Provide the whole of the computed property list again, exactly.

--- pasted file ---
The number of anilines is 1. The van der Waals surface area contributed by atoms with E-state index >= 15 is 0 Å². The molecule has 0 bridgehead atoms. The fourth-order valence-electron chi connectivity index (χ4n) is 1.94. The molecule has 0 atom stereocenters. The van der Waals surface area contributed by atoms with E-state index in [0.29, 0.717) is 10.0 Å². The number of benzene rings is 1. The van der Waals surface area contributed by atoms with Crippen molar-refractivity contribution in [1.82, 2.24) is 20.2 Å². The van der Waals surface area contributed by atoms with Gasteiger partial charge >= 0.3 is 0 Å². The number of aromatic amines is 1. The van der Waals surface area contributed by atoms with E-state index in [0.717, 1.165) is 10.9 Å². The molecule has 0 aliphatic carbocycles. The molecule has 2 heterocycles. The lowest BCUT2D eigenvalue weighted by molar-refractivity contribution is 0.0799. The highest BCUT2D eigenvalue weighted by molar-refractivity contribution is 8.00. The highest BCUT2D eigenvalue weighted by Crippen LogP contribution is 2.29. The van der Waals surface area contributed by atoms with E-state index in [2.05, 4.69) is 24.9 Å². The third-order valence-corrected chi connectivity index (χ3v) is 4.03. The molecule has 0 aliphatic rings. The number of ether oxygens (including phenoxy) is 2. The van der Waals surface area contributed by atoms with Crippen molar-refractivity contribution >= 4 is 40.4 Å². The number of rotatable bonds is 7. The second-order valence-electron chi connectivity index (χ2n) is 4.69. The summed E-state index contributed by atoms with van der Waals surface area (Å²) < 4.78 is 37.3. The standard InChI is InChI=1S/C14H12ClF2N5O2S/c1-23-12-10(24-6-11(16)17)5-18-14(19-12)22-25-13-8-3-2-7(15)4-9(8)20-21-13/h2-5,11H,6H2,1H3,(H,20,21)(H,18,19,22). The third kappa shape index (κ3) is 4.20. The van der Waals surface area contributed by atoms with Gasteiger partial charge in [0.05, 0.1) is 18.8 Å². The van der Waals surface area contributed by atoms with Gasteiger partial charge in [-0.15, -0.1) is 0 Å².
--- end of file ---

The number of anilines is 1. The van der Waals surface area contributed by atoms with E-state index >= 15 is 0 Å². The molecule has 0 bridgehead atoms. The fourth-order valence-electron chi connectivity index (χ4n) is 1.94. The molecule has 0 atom stereocenters. The van der Waals surface area contributed by atoms with E-state index in [0.29, 0.717) is 10.0 Å². The number of benzene rings is 1. The van der Waals surface area contributed by atoms with Crippen molar-refractivity contribution in [1.82, 2.24) is 20.2 Å². The van der Waals surface area contributed by atoms with Gasteiger partial charge >= 0.3 is 0 Å². The number of aromatic amines is 1. The van der Waals surface area contributed by atoms with E-state index in [0.717, 1.165) is 10.9 Å². The molecule has 0 aliphatic carbocycles. The molecule has 2 heterocycles. The lowest BCUT2D eigenvalue weighted by molar-refractivity contribution is 0.0799. The highest BCUT2D eigenvalue weighted by molar-refractivity contribution is 8.00. The highest BCUT2D eigenvalue weighted by Crippen LogP contribution is 2.29. The van der Waals surface area contributed by atoms with E-state index in [2.05, 4.69) is 24.9 Å². The third-order valence-corrected chi connectivity index (χ3v) is 4.03. The molecule has 0 aliphatic rings. The number of ether oxygens (including phenoxy) is 2. The van der Waals surface area contributed by atoms with Crippen molar-refractivity contribution >= 4 is 40.4 Å². The number of rotatable bonds is 7. The second-order valence-electron chi connectivity index (χ2n) is 4.69. The summed E-state index contributed by atoms with van der Waals surface area (Å²) < 4.78 is 37.3. The standard InChI is InChI=1S/C14H12ClF2N5O2S/c1-23-12-10(24-6-11(16)17)5-18-14(19-12)22-25-13-8-3-2-7(15)4-9(8)20-21-13/h2-5,11H,6H2,1H3,(H,20,21)(H,18,19,22). The third kappa shape index (κ3) is 4.20. The van der Waals surface area contributed by atoms with Gasteiger partial charge in [0.05, 0.1) is 18.8 Å². The van der Waals surface area contributed by atoms with Gasteiger partial charge in [-0.15, -0.1) is 0 Å².